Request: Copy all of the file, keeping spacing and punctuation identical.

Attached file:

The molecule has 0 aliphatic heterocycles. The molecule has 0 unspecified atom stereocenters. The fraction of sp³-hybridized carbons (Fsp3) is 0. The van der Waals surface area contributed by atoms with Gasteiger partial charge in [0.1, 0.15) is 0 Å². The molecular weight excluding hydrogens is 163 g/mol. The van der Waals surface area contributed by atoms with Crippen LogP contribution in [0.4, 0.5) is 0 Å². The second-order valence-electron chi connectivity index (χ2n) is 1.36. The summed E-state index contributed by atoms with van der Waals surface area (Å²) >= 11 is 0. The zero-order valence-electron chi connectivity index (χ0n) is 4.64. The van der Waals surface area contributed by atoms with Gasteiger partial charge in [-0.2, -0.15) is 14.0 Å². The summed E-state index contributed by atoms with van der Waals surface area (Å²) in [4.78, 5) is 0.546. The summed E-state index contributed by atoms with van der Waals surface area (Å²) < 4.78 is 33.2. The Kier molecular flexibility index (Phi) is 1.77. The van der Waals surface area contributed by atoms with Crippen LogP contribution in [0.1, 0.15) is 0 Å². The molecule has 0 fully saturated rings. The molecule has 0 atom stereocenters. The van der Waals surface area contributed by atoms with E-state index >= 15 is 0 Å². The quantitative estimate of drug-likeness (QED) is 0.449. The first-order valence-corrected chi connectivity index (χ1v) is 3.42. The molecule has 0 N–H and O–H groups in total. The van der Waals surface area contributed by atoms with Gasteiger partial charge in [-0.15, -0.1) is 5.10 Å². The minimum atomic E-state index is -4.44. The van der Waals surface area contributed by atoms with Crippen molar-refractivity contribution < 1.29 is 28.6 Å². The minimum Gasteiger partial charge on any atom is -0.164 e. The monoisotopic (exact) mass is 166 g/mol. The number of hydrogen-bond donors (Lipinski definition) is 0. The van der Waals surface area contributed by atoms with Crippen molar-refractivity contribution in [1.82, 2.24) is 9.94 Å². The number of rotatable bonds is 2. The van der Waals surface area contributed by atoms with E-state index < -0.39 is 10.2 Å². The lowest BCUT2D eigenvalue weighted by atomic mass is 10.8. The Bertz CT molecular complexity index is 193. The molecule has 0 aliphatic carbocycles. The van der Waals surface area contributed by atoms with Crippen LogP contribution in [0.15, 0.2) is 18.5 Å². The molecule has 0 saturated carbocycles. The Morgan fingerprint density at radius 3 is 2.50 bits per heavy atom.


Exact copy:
The molecule has 0 aliphatic heterocycles. The molecule has 0 unspecified atom stereocenters. The fraction of sp³-hybridized carbons (Fsp3) is 0. The van der Waals surface area contributed by atoms with Gasteiger partial charge in [0.1, 0.15) is 0 Å². The molecular weight excluding hydrogens is 163 g/mol. The van der Waals surface area contributed by atoms with Crippen LogP contribution in [0.4, 0.5) is 0 Å². The second-order valence-electron chi connectivity index (χ2n) is 1.36. The summed E-state index contributed by atoms with van der Waals surface area (Å²) >= 11 is 0. The zero-order valence-electron chi connectivity index (χ0n) is 4.64. The van der Waals surface area contributed by atoms with Gasteiger partial charge in [-0.2, -0.15) is 14.0 Å². The summed E-state index contributed by atoms with van der Waals surface area (Å²) in [4.78, 5) is 0.546. The summed E-state index contributed by atoms with van der Waals surface area (Å²) < 4.78 is 33.2. The Kier molecular flexibility index (Phi) is 1.77. The van der Waals surface area contributed by atoms with Crippen LogP contribution in [0.1, 0.15) is 0 Å². The molecule has 0 fully saturated rings. The molecule has 0 atom stereocenters. The van der Waals surface area contributed by atoms with E-state index >= 15 is 0 Å². The quantitative estimate of drug-likeness (QED) is 0.449. The first-order valence-corrected chi connectivity index (χ1v) is 3.42. The molecule has 0 N–H and O–H groups in total. The van der Waals surface area contributed by atoms with Gasteiger partial charge in [-0.15, -0.1) is 5.10 Å². The minimum atomic E-state index is -4.44. The van der Waals surface area contributed by atoms with Crippen molar-refractivity contribution < 1.29 is 28.6 Å². The minimum Gasteiger partial charge on any atom is -0.164 e. The monoisotopic (exact) mass is 166 g/mol. The number of hydrogen-bond donors (Lipinski definition) is 0. The van der Waals surface area contributed by atoms with Crippen molar-refractivity contribution in [1.82, 2.24) is 9.94 Å². The number of rotatable bonds is 2. The van der Waals surface area contributed by atoms with E-state index < -0.39 is 10.2 Å². The lowest BCUT2D eigenvalue weighted by atomic mass is 10.8. The Bertz CT molecular complexity index is 193. The molecule has 0 aliphatic carbocycles. The van der Waals surface area contributed by atoms with Crippen LogP contribution in [0.15, 0.2) is 18.5 Å². The molecule has 0 saturated carbocycles. The Morgan fingerprint density at radius 3 is 2.50 bits per heavy atom.